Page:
Tuesday, November 9, 2010


A review of Sir Nigel Bagnall’s The Punic Wars: Rome, Carthage, and the Struggle for the Mediterranean (1990)

(Rating 5 of 5)

This book was the first of two works by Sir Nigel Bagnall, who had been a field marshal in the British Army to which this book is dedicated. I had reviewed his later work, about the Peloponnesian War, a short time ago. I was not a big fan of the other piece of history that this writer produced but I really liked this book. The Punic Wars is an incredible tale of two great civilizations that went on a collision course against each other that would result with one becoming a world power and the other completely annihilated. When writing about each of the three wars Bagnall focuses on one theater at a time, telling each theater’s story rather than proceeding in complete chronological order. This helps the book flow better and does not harm the general narrative.

Bagnall starts of by giving the reader a bit of background of the two major civilizations; we know more about the Romans of course because they were not destroyed as thoroughly as they destroyed Carthage. He traces the rise of the two cities from mere cities to the heart of minor empires in the Mediterranean, one a land power and the other a sea power. Both cities have to adapt when they fought each other in the First Punic War. Rome would create a navy that would overtake Carthage, and Carthage would also learn how to use its natural military advantages such as trained elephants and a diverse Mercenary army composed of its subject peoples.

(Rome vs. Carthage)

The Second Punic War focuses on the great general, Hannibal Barca. His training under his father, Hamilcar, and his rise in Spain are covered. Hannibal crosses the Alps and, for years, ravages Italy and nearly destroys Rome. The famous Fabius Maximus creates what is known as the ‘Fabian Strategy‘ in order to defend against Hanibal, that is do not fight him directly only indirectly by cutting supply lines and forms of harassment. The book covers how Rome had a hard time sticking to this strategy until the rise of Publius Cornelius Scipio Africanus who would ultimately beat Hannibal.


“On taking up his appointment, Scipio faced the task of welding a disparate lot into a cohesive fighting force: there were the dispirited survivors of the defeated legions, the raw reinforcements fresh out of Italy, and Spanish mercenaries of uncertain loyalty. No light task for a young man, especially one whose close relation had so intimately associated with disasters. But Publius Cornelius Scipio (later given the cognomen Africanus) was remarkable. As Polybius says, he was ‘perhaps the most illustrious man of any born before the present generation’, and one of his first acts was to show his trust in Marcellus, the man who had striven so hard to rally the survivors of the two Scipios’ shattered army, but who could now well be regarded as an awkward rival.” p.206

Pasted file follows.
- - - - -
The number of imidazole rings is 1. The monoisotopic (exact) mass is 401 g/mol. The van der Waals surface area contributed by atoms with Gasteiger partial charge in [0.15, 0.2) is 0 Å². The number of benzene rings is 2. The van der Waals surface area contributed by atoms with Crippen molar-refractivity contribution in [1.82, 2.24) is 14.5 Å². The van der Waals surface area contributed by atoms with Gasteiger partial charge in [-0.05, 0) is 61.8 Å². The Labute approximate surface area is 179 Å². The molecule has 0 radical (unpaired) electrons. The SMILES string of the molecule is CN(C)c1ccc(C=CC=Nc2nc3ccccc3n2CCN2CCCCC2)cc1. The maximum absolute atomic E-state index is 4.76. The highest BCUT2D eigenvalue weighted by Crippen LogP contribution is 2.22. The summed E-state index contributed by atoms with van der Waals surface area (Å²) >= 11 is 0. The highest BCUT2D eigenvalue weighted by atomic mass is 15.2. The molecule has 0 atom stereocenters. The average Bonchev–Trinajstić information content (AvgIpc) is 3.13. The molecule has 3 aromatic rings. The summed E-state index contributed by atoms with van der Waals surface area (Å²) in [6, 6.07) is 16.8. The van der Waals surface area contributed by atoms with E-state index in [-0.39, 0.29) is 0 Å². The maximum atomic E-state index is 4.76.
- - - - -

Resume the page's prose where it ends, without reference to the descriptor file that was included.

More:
(Publius Cornelius Scipio Africanus)

The Third Punic War would be the end of mighty Carthage. The city would be defeated, raised, and destroyed by Scipio's grandson. The impact of Carthage, fulfilling the dream of Cato the Elder, would be erased even though another one of Scipio’s own grandsons would try to argue against it.

“He pleaded that though Rome’s position as the dominant power should be preserved, Carthage should not be destroyed as a rival. Were this to occur, there would be no check on Rome’s arrogant disregard for the legitimate interests and the concerns of smaller states. She would lose all sense of shame when there was nobody of stature to pass judgment on her conduct and stand up for the rights of others. Moreover, in the absence of any external threat, the Roman Confederation would be in danger of disintegrating as fractious political and social groups pursued their own self-interested ends.” p.307

(Carthage Destroyed)

I highly recommend this book to anyone. It is a thrilling read involving one of the greatest struggles in the history of the world: Rome and Carthage. Not until the Cold War would the world see another quite like it. This work of Nigel Bagnall was much stronger than his later work on the Peloponnesian War; however I leave open the possibility that the reason for his Punic Wars being easier to understand maybe due to the fact the the Punic Wars are an easier conflict to understand compared to the Peloponnesian War.

{Carthage destroyed image taken from this incredible site. Video is from the history channel series Battles B.C.}

Saturday, November 6, 2010


A review of Tania Gergel’s Alexander the Great: the Brief Life and Towering Exploits of History’s Greatest Conqueror as Told by his Original Biographers (2004)

(Rating 4 of 5)

With an introduction by Michael Wood, who in the 1990s produced the BBC series In the Footsteps of Alexander the Great, this book was assembled by Tania Gergel who took the work of three famous Alexander the Great biographers—Lucius Flavius Arrianus (Arrian), Plutarch, and Quintus Curtius Rufus—and edited them into a single narrative. All the authors are citizens of the Roman Empire writing centuries after Alexander had died, but they are closer to his time then we are to theirs.

Gergel does an excellent job of taking the best of the three works and making them into one single narrative. The story goes from Alexander’s princely boyhood to the death of the King who was ruler of the all the world that was known to him.

(Phillip, Alexander's father)

For years the Persian Empire had been the greatest threat to the freedom of Greece, the invasions of Darius I and Xerxes the Great had ended the polis or city-state of Greece and led various leagues and counter leagues transforming the culture of Greece from a free collections of city-states into the foundation for an empire. Alexander's father, Phillip, had brought Greece under the thumb of Macedon. Alexander takes the long-standing Greek conflicts, and brings a new war to Persia itself, invading and conquering the greatest power in the ancient world.